Two new strains of the omicron variant of the coronavirus were first identified in Brazil. The two breeds, already known to the rest of the world, were found in samples from the capital and interior of the state of São Paulo.
The two virus isoforms were identified using the Sars-CoV-2 Variant Alert Network, coordinated by the Instituto Butantan in São Paulo, and linked to the State Secretariat for Science, Research and Development in Health. The first variant, known as XBB.1, originates from the recombination of two other sublines, BA.2.10.1 and BA.2.75, and is considered a ‘cousin’ to BQ.1, which was recently identified in Brazil.
Because it comes from two Omicron strains that had a high frequency in some European countries, the World Health Organization (WHO) classifies the strain as a variant under surveillance (VUM). It was found from a sample of the virus from São Paulo. To date, 2,025 samples of this sub-variant have already been registered on the Gisaid platform, which acts as a bank of genetic sequences for the virus.
Another identified variant is CK.2.1.1, based on a sample from the city of Ribeirao Preto (about 300 km from the capital). According to the Butantan Institute, samples containing the sub-variants were collected between the weeks of October 16 and November 5 by the laboratories that make up the monitoring network. CK.2.1.1 has already been identified in 342 samples from Germany, Denmark, Spain, the United States and Austria, but this is the first time it has been detected in Brazil.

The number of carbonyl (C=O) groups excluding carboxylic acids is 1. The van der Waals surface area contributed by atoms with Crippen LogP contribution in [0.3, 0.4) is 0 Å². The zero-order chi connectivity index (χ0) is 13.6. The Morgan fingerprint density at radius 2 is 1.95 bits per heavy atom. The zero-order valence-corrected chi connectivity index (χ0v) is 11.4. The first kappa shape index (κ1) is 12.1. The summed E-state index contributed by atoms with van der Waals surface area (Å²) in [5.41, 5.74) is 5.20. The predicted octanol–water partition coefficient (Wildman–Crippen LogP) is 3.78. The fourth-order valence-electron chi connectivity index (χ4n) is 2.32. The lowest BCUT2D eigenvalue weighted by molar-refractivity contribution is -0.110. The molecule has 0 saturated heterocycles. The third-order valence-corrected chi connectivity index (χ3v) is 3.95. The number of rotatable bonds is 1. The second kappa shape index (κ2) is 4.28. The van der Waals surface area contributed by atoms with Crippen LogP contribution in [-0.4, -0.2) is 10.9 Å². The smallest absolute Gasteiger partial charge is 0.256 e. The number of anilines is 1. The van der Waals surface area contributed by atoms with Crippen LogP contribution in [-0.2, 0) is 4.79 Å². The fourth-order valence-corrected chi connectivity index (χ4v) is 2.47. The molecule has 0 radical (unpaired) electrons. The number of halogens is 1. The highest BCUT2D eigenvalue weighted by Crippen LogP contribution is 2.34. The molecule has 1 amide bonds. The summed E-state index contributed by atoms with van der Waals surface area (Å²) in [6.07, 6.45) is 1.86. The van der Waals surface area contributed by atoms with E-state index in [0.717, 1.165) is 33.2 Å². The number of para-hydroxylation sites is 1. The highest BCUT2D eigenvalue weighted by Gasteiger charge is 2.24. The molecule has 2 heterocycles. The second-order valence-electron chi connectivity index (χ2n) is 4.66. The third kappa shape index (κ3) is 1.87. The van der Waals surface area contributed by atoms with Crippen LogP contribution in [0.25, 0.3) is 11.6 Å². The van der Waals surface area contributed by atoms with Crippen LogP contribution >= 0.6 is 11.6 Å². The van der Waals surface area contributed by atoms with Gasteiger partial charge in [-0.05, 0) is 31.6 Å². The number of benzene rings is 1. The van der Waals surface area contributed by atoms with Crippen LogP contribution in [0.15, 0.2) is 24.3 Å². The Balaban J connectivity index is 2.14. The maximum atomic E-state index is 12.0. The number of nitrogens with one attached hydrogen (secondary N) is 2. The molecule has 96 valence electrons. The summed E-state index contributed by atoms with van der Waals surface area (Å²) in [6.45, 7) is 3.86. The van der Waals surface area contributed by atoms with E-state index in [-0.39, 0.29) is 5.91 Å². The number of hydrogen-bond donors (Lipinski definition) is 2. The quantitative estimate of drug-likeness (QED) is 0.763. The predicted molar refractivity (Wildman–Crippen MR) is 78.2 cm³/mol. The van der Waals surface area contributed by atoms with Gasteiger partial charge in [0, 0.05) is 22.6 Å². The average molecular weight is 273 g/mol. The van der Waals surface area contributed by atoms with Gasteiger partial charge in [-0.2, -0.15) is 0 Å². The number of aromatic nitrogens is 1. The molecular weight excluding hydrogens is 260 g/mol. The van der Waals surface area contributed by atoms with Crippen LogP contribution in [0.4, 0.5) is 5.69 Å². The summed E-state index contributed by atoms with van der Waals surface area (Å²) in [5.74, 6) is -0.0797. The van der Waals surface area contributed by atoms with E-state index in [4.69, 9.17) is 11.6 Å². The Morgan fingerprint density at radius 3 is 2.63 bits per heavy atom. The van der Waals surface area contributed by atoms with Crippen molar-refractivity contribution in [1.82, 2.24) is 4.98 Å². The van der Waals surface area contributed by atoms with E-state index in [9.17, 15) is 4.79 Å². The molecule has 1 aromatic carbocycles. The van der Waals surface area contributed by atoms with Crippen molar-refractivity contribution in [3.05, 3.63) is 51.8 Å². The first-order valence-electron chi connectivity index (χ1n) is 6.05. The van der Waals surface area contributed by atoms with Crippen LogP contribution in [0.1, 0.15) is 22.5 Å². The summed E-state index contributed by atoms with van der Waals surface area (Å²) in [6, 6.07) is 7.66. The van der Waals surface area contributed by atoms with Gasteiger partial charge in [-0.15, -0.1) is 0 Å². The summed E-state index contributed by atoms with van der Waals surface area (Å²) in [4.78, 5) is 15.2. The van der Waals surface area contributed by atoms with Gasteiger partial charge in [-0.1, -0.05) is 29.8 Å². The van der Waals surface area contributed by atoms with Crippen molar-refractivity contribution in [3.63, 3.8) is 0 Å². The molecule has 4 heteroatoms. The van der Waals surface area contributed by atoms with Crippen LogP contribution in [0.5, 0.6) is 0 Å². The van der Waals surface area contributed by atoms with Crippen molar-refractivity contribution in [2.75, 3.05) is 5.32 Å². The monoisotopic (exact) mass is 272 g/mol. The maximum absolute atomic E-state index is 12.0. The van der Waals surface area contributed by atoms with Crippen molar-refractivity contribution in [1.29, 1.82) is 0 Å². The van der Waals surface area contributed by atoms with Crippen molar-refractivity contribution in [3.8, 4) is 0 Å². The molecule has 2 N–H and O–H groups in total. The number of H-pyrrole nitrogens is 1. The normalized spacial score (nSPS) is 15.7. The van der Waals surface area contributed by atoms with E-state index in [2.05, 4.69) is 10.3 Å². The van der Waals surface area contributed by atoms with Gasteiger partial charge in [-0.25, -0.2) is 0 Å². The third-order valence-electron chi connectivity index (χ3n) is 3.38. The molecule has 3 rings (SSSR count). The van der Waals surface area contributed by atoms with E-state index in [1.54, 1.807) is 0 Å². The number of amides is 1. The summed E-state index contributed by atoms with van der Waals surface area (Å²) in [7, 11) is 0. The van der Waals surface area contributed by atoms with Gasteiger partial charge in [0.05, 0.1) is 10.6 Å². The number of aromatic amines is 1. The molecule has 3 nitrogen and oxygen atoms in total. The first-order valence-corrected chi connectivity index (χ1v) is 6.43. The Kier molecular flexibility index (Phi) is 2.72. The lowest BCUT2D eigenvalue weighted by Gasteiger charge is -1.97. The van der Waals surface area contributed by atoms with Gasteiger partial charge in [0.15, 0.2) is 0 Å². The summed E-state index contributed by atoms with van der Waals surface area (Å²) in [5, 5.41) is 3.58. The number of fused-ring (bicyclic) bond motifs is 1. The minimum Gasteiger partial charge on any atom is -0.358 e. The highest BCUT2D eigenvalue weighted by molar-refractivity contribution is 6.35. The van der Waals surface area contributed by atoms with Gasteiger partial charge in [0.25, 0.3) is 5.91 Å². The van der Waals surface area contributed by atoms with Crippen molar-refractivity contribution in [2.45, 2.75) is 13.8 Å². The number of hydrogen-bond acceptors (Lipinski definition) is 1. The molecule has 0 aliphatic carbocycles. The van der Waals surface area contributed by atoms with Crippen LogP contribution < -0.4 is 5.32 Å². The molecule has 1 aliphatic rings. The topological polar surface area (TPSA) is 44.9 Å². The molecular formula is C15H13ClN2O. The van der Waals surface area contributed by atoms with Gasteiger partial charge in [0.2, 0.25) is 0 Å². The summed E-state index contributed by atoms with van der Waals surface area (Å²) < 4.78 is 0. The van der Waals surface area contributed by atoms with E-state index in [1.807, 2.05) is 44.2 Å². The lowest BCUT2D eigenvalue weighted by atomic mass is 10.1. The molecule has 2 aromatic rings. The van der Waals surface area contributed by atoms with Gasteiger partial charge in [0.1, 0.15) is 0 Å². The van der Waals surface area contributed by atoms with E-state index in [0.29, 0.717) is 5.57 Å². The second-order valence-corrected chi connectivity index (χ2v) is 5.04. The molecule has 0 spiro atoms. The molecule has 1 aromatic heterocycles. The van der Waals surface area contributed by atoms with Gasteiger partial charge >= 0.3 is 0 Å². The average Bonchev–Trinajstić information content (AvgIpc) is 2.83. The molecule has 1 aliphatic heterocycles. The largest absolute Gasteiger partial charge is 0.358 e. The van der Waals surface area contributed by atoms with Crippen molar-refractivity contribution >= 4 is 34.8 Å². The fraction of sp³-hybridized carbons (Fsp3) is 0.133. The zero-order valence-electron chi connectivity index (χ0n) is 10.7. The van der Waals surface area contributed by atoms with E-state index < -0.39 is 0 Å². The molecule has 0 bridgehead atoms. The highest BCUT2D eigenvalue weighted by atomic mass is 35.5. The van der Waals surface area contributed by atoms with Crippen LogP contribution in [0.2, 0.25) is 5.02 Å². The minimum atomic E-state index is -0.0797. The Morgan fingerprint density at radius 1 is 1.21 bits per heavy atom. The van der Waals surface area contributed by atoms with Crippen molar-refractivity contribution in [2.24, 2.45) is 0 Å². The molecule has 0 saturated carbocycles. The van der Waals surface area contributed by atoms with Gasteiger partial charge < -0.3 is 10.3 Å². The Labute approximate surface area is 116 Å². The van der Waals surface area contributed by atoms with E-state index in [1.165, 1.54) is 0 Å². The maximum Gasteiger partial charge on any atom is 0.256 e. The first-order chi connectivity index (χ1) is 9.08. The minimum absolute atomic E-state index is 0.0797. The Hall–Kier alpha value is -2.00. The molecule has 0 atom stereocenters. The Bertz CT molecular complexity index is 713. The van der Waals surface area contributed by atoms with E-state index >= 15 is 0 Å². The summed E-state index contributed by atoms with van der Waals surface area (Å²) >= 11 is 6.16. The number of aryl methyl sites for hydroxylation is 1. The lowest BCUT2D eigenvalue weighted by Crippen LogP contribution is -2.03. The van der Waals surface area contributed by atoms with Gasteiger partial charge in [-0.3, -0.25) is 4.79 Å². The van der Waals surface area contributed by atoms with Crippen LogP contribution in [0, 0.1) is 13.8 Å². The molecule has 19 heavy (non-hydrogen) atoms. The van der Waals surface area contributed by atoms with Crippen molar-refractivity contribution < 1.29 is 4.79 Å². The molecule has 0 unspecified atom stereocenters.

Last Saturday (12), Fiocruz Amazônia announced the identification of its new Amazonas variant, BE.9. It originated from the omicron subline BA.5.3.2 and was responsible for the recent increase in cases in the state from September to October. BE.9 is a “sister” strain to BQ.1. Another minor variant, BQ.1.1, has been identified in the country, particularly in the state of SP.
Generally, these sub-variants contain mutations in the cell receptor-binding region and in the spike protein (the molecular hook that the coronavirus uses to enter the host), which may be related to further immune escape.
A patient infected with BQ.1 died in São Paulo on Monday (7). She had comorbidities and was bedridden, according to a note from the state health department. So far, more testing is needed to see what kind of escape these vaccine sub-variants, including the bivalent forms, have, and whether they are more aggressive. (Anna Potalo/Folhabers)
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